Monday, May 4, 2015

Folktale Files: Rokurokubi

Rokurokubi by PEJIE on Deviantart

For centuries, tales of strange women have circulated throughout Japan.  They are the Rokurokubi.  It's said that at night, the heads of these perfectly normal-looking women will snake out on impossibly elongated necks or detach entirely, then stalk the night in search of blood and death.  A man who marries a rokurokubi can expect only misery and despair.

There are actually two kinds of rokurokubi (and depending on what you're reading or who you're talking to, they might be described as different spirits entirely).  There are the nukekubi, whose heads are completely detached when active.  And then there are those with "necks that extend".  These have no extra name, and are simply called rokurokubi.

The Nukekubi

The nukekubi were actually the original type of rokurokubi.  The head of the nukekubi is said to come off at night and fly through the air in search of victims.  They attack people, or sneak upon them in their sleep to drink their blood.

A nukekubi could be killed, however, if one was to locate the body and move it.  The head, missing its body and lost, would never be able to reattach.  Some stories say that at dawn, the monstrous head would be destroyed.

There are other stories that circulate around the nukekubi.  Some say that the nukekubi phenomenon is simply a metaphor for somnambulism (sleep-walking).  There are a number of stories which paint the nukekubi as less-than-terrifying, wherein the head is found wandering around at night by a lone man along the road.  The man draws his sword, and chases the head all the way home.  Inside, the nukekubi wakes up, exclaiming that she had a nightmare about being chased by a man with a sword.

Different renditions present the nukekubi as a modified form of astral projection (so to speak).  In other words, the spirit of the woman leaves her body.  When the spirit does this, it happens to take the form of her head during its ghostly jaunts.  The woman's actual head stays attached to her, but her spirit head floats free in the night.

An essay by Matsura Seizan in "Kasshi Yawa" tells my favorite nukekubi story.  (By the way, if this has somehow been made into a horror movie, even just a short, SOMEBODY PLEASE TELL ME.)  Once upon a time, the story goes, in Hitachi province, a woman fell ill with a dire, incurable sickness.  A travelling peddler told her husband that eating "the liver of a white dog" would heal her.  So, husband goes home and kills the family dog.  The woman eats the liver, and is cured.  But the girl she gives birth to soon after is born a nukekubi.  Later, when the head of the girl is flying around, the white dog reappears, bites the head, and they both disappear.  The end.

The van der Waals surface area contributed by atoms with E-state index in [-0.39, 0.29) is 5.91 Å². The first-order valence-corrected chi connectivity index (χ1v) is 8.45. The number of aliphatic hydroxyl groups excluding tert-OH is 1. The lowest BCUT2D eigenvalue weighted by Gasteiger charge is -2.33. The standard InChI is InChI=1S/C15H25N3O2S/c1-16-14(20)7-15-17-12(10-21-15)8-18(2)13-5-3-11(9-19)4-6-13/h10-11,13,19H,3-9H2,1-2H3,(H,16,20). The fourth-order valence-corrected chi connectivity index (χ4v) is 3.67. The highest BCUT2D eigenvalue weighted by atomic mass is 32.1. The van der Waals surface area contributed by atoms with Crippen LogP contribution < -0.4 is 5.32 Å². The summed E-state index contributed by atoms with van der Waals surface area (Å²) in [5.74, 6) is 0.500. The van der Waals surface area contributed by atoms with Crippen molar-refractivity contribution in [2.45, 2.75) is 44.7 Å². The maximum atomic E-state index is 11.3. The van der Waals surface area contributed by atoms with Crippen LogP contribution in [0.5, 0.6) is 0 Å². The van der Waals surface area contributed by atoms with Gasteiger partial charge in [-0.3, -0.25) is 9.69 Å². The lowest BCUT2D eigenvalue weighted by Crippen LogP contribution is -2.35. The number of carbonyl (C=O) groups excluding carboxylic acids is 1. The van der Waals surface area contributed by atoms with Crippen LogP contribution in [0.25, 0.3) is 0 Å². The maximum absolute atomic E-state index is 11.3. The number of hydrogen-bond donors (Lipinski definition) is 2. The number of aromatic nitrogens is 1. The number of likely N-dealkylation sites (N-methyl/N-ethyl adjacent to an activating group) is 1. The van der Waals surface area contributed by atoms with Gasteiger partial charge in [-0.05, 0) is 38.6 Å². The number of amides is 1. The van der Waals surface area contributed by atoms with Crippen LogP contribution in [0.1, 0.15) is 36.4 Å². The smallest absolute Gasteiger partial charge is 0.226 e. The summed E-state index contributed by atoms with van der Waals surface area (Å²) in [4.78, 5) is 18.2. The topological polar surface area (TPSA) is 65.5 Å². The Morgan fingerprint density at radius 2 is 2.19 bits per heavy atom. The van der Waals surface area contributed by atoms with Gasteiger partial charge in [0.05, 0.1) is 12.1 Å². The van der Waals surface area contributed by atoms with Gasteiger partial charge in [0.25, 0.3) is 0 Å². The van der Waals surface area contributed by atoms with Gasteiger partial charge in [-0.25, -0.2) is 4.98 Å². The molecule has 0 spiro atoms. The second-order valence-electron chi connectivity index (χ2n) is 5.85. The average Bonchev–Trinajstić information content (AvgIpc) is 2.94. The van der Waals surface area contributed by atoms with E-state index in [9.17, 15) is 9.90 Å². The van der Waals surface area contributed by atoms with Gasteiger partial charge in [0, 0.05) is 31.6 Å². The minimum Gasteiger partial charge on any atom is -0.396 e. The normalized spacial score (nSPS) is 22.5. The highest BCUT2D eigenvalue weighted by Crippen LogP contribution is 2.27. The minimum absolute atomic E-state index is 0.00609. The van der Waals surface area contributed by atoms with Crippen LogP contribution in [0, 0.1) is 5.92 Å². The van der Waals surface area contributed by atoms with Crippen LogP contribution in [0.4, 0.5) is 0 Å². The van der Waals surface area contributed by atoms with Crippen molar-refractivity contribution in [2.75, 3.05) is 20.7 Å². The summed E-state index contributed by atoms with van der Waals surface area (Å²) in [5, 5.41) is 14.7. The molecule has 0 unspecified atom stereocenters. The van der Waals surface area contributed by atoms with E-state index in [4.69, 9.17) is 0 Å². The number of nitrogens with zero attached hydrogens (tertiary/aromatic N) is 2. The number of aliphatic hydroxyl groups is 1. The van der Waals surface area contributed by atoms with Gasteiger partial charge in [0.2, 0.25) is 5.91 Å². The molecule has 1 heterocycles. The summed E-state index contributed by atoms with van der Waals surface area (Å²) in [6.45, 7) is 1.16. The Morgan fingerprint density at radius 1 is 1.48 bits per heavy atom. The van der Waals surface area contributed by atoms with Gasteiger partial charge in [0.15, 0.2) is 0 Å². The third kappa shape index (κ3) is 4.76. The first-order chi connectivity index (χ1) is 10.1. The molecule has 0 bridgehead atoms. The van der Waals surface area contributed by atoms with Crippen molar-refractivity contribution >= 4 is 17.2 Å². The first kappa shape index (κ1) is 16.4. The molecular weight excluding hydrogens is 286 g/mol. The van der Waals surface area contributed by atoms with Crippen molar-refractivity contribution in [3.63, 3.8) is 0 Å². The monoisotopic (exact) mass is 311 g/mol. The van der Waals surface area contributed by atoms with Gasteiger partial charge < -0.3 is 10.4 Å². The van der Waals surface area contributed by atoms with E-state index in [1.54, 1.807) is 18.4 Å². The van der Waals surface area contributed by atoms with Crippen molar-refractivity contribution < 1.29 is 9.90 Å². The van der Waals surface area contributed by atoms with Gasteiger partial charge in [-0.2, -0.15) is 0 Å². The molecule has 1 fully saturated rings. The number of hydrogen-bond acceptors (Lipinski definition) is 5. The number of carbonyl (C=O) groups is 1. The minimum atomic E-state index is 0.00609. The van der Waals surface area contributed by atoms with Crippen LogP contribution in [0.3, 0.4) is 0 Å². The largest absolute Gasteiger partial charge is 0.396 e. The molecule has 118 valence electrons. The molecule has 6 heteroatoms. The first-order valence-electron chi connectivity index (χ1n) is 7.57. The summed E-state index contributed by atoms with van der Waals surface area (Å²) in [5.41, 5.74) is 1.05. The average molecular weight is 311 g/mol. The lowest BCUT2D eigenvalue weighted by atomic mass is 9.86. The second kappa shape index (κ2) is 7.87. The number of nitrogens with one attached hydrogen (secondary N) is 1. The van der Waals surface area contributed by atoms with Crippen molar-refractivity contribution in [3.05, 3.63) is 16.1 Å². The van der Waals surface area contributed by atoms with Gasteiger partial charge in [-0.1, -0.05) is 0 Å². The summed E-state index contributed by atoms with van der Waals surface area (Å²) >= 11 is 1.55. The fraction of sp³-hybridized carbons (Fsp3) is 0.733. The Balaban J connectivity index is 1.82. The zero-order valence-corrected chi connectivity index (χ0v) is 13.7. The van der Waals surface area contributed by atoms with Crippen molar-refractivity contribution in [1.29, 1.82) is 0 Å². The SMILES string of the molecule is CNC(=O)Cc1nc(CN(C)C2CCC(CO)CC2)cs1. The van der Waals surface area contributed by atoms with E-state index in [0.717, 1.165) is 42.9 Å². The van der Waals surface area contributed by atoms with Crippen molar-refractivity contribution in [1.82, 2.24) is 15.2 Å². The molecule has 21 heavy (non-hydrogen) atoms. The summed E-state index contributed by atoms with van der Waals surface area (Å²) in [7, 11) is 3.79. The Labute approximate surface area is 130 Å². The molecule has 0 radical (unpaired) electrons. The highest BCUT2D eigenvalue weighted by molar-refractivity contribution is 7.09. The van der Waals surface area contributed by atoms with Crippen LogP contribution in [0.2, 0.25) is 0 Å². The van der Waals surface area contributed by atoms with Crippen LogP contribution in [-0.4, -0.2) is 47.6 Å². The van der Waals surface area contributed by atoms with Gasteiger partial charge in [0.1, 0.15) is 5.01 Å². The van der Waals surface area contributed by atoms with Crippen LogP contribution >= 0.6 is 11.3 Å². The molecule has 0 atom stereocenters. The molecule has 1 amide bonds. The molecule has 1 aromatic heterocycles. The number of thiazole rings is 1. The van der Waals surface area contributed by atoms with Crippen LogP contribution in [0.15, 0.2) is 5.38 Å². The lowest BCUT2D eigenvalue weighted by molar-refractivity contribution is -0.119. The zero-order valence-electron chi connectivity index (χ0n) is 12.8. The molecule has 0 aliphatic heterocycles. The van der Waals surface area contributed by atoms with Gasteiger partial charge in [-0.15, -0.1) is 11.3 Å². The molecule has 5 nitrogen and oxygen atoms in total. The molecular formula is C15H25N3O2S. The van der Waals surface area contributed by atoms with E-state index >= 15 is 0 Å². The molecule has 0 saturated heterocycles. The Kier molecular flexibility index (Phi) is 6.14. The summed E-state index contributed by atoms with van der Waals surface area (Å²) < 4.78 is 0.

A final detail I particularly enjoy about the nukekubi is how one can identify the monster.  It's said that upon waking, a person can see a thin line encircling a nukekubi's neck where the head detaches.  I love this because it reminds me of one of my first favorite ghost stories: The Red Ribbon.

The Rokurokubi

Possibly a deleted still from 100 Monsters
In the Edo period (between 1603 and 1868), tales of the long-neck Rokurokubi began to surface.  The necks of these rokurokubi are often depicted in art of the era as extremely thin, sometimes drawn as a barely discernible line.  Later renditions leave the neck as a consistently long, infinitely extendable organ.  It seems that rokurokubi can elongate their necks at will, and not simply during unconsciousness.  As a result, the stories rationalizing the rokurokubi are distinct from those surrounding the nukekubi.

In another story from the "Kasshi Yawa", a teacher checks on his female student one night and sees a column of steam rising from her chest.  As he continues to look, her head disappears, and is replaced with an image of an extremely long neck rising into the air.  However, when the student turns over in bed, her neck returns to normal.  The teacher dismissed her the next morning.  This story gave rise to the notion that the rokurokubi's neck was an ectoplasmic manifestation of the soul as it leaves the body.  

Elsewhere, the rokurokubi is closely tied to karma.  Like the story of the nukekubi and the white dog, rokurokubi are said to be born as the result of karma destined to punish their parents for past crimes.  

Other stories say that the rokurokubi are simply women afflicted by a particular medical condition.  The cause or mechanism for this condition is not known, but is not believed to be a spiritual phenomenon.  Later, in side shows and magic acts, individuals with slightly longer necks than usual would be displayed to the public (or life-like dolls would be used to simulate the stretched-neck effect).      

The final explanation for the rokurokubi is that they are snakes which have shape-shifted into human form.  Not to be confused with the amphibious yokai known as the Nure-onna.  Nure-onna have snake bodies with female heads and dwell by bodies of water and are completely different.  Japan has a lot of monsters...  

In conclusion, the rokurokubi is a wonderful introduction to the broad and diverse world of Japanese spirits.  They can be creepy or silly, depending on the context, but always weird.

If you'd like more of a yokai fix, I recommend 100 Monsters (if you can manage to find it).  It's a movie that has a few very effective moments of atmospheric horror but is mostly goofy-ass ridiculousness with puppets.  Check out the trailer below.


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